A judge has decided that a trial can proceed for a man charged with murder in the 1979 disappearance of 6-year-old Etan Patz. Ida Siegal reports.
A judge has decided that a trial can proceed for a man charged with murder in the 1979 disappearance of 6-year-old Etan Patz.
Pedro Hernandez of Maple Shade, N.J., is accused of abducting and killing Patz, who was last seen walking to his school bus stop in 1979. His body has never been found.
Hernandez confessed to killing Patz after his arrest last year and had made incriminating remarks years before. But his lawyer argued that Hernandez is schizophrenic and bipolar, and that his admission was false, peppered with questionable claims and made after almost seven hours of police questioning.
"No evidence or witnesses have been found corroborating any of the few facts" in Hernandez's confession, defense lawyer Harvey Fishbein wrote last month in papers arguing that the case should be dismissed.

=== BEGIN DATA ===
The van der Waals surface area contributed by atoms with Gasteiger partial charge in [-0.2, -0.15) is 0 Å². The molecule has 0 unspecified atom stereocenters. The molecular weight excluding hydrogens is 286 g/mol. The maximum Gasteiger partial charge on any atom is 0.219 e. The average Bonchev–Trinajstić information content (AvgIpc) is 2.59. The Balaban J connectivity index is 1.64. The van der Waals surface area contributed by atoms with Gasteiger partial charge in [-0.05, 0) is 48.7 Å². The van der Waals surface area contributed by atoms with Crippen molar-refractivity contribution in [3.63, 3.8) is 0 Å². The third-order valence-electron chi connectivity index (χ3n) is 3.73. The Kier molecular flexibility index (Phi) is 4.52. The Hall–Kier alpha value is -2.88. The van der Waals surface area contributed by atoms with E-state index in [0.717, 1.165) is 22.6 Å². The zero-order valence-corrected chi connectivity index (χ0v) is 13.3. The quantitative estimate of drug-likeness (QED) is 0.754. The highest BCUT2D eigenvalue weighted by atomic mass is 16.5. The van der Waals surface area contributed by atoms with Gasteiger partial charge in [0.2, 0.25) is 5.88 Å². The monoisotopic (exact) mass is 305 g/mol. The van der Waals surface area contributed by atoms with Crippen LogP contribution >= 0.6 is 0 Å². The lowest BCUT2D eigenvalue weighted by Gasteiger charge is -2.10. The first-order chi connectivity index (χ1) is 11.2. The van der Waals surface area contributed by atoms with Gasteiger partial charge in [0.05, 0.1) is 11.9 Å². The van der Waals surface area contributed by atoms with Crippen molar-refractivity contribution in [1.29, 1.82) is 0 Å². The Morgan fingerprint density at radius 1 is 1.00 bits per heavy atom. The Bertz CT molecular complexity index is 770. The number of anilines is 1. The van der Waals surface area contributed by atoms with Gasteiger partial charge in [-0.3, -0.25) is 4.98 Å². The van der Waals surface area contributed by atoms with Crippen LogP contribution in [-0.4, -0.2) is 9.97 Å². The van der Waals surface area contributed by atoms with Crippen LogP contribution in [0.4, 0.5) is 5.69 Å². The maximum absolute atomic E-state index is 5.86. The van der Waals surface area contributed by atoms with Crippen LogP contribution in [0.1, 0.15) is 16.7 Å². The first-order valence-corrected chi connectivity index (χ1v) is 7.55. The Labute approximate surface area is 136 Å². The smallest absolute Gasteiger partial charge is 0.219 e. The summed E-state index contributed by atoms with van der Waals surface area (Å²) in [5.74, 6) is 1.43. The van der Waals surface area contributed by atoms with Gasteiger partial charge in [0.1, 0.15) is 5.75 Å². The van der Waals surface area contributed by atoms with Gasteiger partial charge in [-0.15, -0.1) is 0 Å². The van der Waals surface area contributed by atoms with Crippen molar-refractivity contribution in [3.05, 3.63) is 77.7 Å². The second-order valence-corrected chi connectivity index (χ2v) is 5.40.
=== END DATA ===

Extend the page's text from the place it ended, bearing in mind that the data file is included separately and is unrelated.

The Manhattan district attorney's office argued there's enough proof to sustain the case, Hernandez willingly talked with investigators and prosecutors don't believe his confession is a mentally ill man's imaginings. Under New York law, a person can be convicted based only on a confession, if there's additional evidence that a crime was committed.
A judge said Wednesday that the grand jury proceeding was legally sufficient to continue.
Etan vanished on May 25, 1979; the anniversary later was named National Missing Children's Day in his memory.
Hernandez, 52, was arrested last May after police got a tip that he'd told people years before that he had killed a child in New York City.
Hernandez then told authorities he'd seen Etan at the bus stop, offered the boy a soda to entice him to a corner store where Hernandez worked and choked the boy in the basement. Hernandez said he tossed Etan's book bag behind a basement freezer, put his limp body in a box and left it with some trash about a block away.